Other issues brought up at the meeting were ongoing safety concerns, fire-rescue response times, and whether or not Brightline has influenced counties to adopt quiet zones. Goddard maintained on the stand that as far as Brightline was concerned, quiet zones are completely at the discretion of the municipalities through which the train traverses. Whether or not quiet zones are implemented, however, is a major concern for taxpayers, says Mast.
“This goes to the continued cost of this project, not just at the local level or potentially the state level, but also at the federal level” said Mast. “Just last week, the mayor of the city West Palm Beach was in my office, and she was asking very specifically that the federal government pay for increased infrastructure at every intersection, because they permitted every intersection as a quiet zone, as to avoid the outrage in their community at this train traveling through 30 times a day. And now they wish the federal government to pay to get those quiet zone-permitted intersections up to a higher quality because of the deaths that have occurred. This is just another example of where the federal government potentially gets on the hook for this line.”
In regard to quiet zones, West says that Brightline has asked if St. Lucie County would consider implementing quiet zones, but West continues, “At this point, we’re not in a position to make a decision on that yet, because we’re concerned that the safety issues really need to be addressed first. Of course, a train horn is a safety item, and it provides safety. So we want to make sure the project is safe when it’s up and running. At this point, it’s really premature to make that decision [regarding quiet zones].”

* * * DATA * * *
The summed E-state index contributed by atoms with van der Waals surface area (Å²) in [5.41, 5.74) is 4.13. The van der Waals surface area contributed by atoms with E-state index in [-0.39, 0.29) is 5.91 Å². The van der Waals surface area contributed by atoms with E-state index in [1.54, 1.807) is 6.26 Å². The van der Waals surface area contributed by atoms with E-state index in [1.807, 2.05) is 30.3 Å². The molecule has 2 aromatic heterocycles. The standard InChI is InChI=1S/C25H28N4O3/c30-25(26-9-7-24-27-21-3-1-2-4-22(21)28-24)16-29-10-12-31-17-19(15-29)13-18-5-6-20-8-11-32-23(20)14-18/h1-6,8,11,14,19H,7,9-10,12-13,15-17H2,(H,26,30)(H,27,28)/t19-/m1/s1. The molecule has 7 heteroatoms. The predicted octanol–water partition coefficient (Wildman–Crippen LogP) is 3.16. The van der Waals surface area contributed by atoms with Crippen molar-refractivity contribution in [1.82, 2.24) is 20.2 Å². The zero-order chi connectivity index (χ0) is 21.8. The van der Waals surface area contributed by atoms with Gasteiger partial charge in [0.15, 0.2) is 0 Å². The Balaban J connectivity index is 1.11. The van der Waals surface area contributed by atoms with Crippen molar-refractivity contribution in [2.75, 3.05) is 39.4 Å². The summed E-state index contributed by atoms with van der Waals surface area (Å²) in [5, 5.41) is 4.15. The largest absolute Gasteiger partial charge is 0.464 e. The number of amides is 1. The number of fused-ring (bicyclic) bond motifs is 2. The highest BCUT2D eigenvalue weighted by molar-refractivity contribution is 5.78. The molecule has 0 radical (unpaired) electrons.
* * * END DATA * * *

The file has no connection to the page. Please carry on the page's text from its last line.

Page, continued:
The Oversight and Government Reform hearing bodes well for Brightline opponents, and furthers the broadcast of their message. The hearing, which began with all due formality, quickly became contentious. In the end, the legislators seriously questioned whether DOT’s PAB allocation to Brightline was within congressional intent.
After the hearing, Florida Senator Debbie Mayfield (R-Melbourne) requested that Gov. Rick Scott place a 90-day moratorium on any Florida Development Finance Corporation (FDFC) funds going to Brightline, until Congress is able to better assess the legality of the company’s PAB allocation. Florida Sen. Marco Rubio has also sent a letter to Secretary of Transportation Elaine Chao asking her to better clarify DOT’s review process for Brightline’s PAB application and PABs in general, citing his concern that there are “transparency issues” with Brightline’s application.
The discussion in Washington may just be warming up. As Ranking Member Connolly pointed out, PABs are now beginning to be relied on more than ever, in light of recent federal infrastructure cuts. Quite possibly, very soon, this South Florida issue will find itself in the crossfire of a national debate.
Article by: Adam Laten Willson